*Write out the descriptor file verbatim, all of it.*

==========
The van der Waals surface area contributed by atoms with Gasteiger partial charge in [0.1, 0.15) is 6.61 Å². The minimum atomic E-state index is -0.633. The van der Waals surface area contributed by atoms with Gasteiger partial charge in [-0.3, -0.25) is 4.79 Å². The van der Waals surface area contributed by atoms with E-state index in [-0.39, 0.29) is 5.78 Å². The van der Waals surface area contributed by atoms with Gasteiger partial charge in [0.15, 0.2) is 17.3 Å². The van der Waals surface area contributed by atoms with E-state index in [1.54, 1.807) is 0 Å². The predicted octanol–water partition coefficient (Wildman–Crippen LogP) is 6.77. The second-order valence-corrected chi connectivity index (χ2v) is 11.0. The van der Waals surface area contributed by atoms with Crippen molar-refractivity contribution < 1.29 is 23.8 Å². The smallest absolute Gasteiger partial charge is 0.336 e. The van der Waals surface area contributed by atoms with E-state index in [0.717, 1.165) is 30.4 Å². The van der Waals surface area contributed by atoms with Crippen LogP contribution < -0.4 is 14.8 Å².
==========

The van der Waals surface area contributed by atoms with Gasteiger partial charge in [0.1, 0.15) is 6.61 Å². The minimum atomic E-state index is -0.633. The van der Waals surface area contributed by atoms with Gasteiger partial charge in [-0.3, -0.25) is 4.79 Å². The van der Waals surface area contributed by atoms with E-state index in [-0.39, 0.29) is 5.78 Å². The van der Waals surface area contributed by atoms with Gasteiger partial charge in [0.15, 0.2) is 17.3 Å². The van der Waals surface area contributed by atoms with E-state index in [1.54, 1.807) is 0 Å². The predicted octanol–water partition coefficient (Wildman–Crippen LogP) is 6.77. The second-order valence-corrected chi connectivity index (χ2v) is 11.0. The van der Waals surface area contributed by atoms with Crippen molar-refractivity contribution < 1.29 is 23.8 Å². The smallest absolute Gasteiger partial charge is 0.336 e. The van der Waals surface area contributed by atoms with E-state index in [0.717, 1.165) is 30.4 Å². The van der Waals surface area contributed by atoms with Crippen LogP contribution < -0.4 is 14.8 Å².